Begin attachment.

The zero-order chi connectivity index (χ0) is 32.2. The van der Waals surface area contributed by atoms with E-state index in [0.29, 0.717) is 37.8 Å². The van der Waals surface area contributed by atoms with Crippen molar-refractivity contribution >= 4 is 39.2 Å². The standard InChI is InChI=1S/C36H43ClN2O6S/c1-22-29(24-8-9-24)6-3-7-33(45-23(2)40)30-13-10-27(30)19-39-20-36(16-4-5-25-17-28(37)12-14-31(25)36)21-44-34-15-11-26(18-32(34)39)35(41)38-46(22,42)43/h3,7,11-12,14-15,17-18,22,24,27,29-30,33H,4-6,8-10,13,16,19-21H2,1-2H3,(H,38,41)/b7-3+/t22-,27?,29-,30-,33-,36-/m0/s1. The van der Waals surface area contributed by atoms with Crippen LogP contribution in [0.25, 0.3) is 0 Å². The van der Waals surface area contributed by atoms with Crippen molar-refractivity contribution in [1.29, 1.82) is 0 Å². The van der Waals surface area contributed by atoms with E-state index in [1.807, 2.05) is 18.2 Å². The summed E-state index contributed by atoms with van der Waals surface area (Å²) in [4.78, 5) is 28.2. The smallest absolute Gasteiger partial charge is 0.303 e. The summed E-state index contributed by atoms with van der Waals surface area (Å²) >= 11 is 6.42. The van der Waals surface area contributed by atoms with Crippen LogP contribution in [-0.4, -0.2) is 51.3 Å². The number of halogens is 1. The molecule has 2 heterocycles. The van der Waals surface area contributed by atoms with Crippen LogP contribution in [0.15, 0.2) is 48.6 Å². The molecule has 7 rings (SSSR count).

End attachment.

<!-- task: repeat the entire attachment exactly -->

The zero-order chi connectivity index (χ0) is 32.2. The van der Waals surface area contributed by atoms with E-state index in [0.29, 0.717) is 37.8 Å². The van der Waals surface area contributed by atoms with Crippen molar-refractivity contribution >= 4 is 39.2 Å². The standard InChI is InChI=1S/C36H43ClN2O6S/c1-22-29(24-8-9-24)6-3-7-33(45-23(2)40)30-13-10-27(30)19-39-20-36(16-4-5-25-17-28(37)12-14-31(25)36)21-44-34-15-11-26(18-32(34)39)35(41)38-46(22,42)43/h3,7,11-12,14-15,17-18,22,24,27,29-30,33H,4-6,8-10,13,16,19-21H2,1-2H3,(H,38,41)/b7-3+/t22-,27?,29-,30-,33-,36-/m0/s1. The van der Waals surface area contributed by atoms with Crippen LogP contribution in [0.25, 0.3) is 0 Å². The van der Waals surface area contributed by atoms with Crippen molar-refractivity contribution in [1.29, 1.82) is 0 Å². The van der Waals surface area contributed by atoms with E-state index in [1.807, 2.05) is 18.2 Å². The summed E-state index contributed by atoms with van der Waals surface area (Å²) in [4.78, 5) is 28.2. The smallest absolute Gasteiger partial charge is 0.303 e. The summed E-state index contributed by atoms with van der Waals surface area (Å²) >= 11 is 6.42. The van der Waals surface area contributed by atoms with Crippen LogP contribution in [-0.4, -0.2) is 51.3 Å². The number of halogens is 1. The molecule has 2 heterocycles. The van der Waals surface area contributed by atoms with Crippen LogP contribution in [0.15, 0.2) is 48.6 Å². The molecule has 7 rings (SSSR count).